“America” is not spreading lies about China (because countries cannot talk)

I’m endlessly fascinated (and frustrated) with the US media reports on “China”. Here I’d like to consider what it would be like if they covered “America” in the same way. Take this comment, in an otherwise very high quality essay:

China is certainly engaged in an English-language propaganda campaign to depict its response as an effective deployment of high-tech authoritarianism that rapidly contained the virus and bought the world time. It’s buttressing the message by sending medical equipment and experts to other countries, and spreading a false story that the illness originated as U.S. military bioterrorism.

The article links to a NYT story:

The insinuation came in a series of posts on Twitter by Zhao Lijian, a ministry spokesman who has made good use of the platform, which is blocked in China, to push a newly aggressive, and hawkish, diplomatic strategy. It is most likely intended to deflect attention from China’s own missteps in the early weeks of the epidemic by sowing confusion or, at least, uncertainty at home and abroad.

Mr. Zhao’s posts appeared to be a retort to similarly unsubstantiated theories about the origins of the outbreak that have spread in the United States. Senior officials there have called the epidemic the “Wuhan virus,” and at least one senator hinted darkly that the epidemic began with the leak of a Chinese biological weapon.

“The conspiracy theories are a new, low front in what they clearly perceive as a global competition over the narrative of this crisis,” said Julian B. Gewirtz, a scholar at the Weatherhead Center for International Affairs at Harvard.

Which conspiracy theories? The Chinese theories about America or the American theories about China?

Sen. Tom Cotton keeps airing a long-debunked theory that the deadly coronavirus is a Chinese biological weapon that was leaked from a government lab in Wuhan.

And who is “they” in that final sentence of the NYT quotation? China and America? Or just China?

I’d guess that 99% of NYT readers would assume that “they” means just China, even though the evidence clearly suggests that people in both countries are spreading conspiracy theories.

I can already hear you complaining about moral equivalence. “One wacky Senator from Arkansas is not equivalent to a Chinese ministry spokesman. We all know that individual Americans are free to speak their minds, whereas the Chinese move in lockstep.”

You mean like the Chinese ambassador to the US?

In a rare interview, China’s ambassador to the United States, Cui Tiankai, told “Axios on HBO” that he stands by his belief that it’s “crazy” to spread rumors about the coronavirus originating from a military laboratory in the United States.

I guess China’s ambassador to the US never got the memo.

As far as I know, “China” never accused the US as having created the virus, nor did “America” accuse China. But our media seems to have a double standard regarding which countries to anthropomorphize.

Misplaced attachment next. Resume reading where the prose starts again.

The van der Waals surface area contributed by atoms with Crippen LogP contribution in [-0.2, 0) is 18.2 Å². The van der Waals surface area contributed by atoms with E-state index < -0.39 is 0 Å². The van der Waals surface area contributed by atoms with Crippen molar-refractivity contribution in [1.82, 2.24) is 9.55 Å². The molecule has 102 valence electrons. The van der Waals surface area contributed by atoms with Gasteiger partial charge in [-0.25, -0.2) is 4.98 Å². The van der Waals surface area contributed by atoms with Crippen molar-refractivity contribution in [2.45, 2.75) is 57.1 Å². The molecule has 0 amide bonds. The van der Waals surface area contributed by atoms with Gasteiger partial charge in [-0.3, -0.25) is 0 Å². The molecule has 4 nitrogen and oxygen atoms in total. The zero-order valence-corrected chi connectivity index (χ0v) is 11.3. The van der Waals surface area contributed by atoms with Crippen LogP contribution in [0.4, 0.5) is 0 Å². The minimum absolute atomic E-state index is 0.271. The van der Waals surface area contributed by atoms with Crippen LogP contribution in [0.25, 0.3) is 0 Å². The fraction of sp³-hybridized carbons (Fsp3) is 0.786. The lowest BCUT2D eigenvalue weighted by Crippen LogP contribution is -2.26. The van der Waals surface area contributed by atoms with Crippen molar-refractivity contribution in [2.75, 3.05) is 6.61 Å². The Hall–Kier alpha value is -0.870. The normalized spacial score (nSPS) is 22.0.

Here’s Politico:

While we often think of those jobs as focused on protecting against terrorism, both agencies have critical public health roles, too; U.S. intelligence spent the winter racing to understand how serious a threat Covid-19 truly was and deciphering the extent of China’s cover-up of its epidemic. Just last week, news broke about a special report prepared by U.S. intelligence documenting China’s deception about the disease’s spread—information that, had it been more accurately captured and understood, might have caused a faster, harder response and lessened the economic and personal toll of the epidemic at home.

Apparently spending “the winter racing to understand” did not include asking our close allies in Taiwan if there was a problem in Wuhan. More importantly, even after the Chinese admitted the severity of the problem (in January) and closed down Wuhan, the US government spent the next 6 weeks twiddling its thumbs. And we are supposed to be upset that we weren’t given an extra two weeks to twiddle our thumbs?

Is China now the country to blame for all our inadequacies? We have 4% of the world’s population and nearly 30% (and rising) of the coronavirus cases. That’s China’s fault? I guess if you believe that the deindustrialization of the Rust Belt was China’s fault, it’s not such a stretch to blame them for Mardi Gras or our lack of testing and surgical masks.

Here’s just a small portion of the failures documented in the Politico piece:

Yet Trump has churned through officials overseeing the very intelligence that might have helped understand the looming crisis. At Liberty Crossing, the headquarters of the Office of the Director of National Intelligence, the government will have been without a Senate-confirmed director for eight months as of next week; last summer, Trump accepted the resignation of Dan Coats and forced out the career principal deputy of national intelligence, Sue Gordon. Coats’ temporary stand-in, career intelligence official Joseph Maguire, then served so long that he was coming close to timing out of his role—federal law usually lets officials serve only 210 days before relinquishing the acting post—when Trump ousted him too, as well as the acting career principal deputy. In their place, at the end of February—weeks after the U.S. already recorded its first Covid-19 case—Trump installed U.S. Ambassador to Germany Richard Grenell as his latest acting director, the role that by law is meant to be the president’s top intelligence adviser. Grenell has the least intelligence experience of any official ever to occupy director’s suite.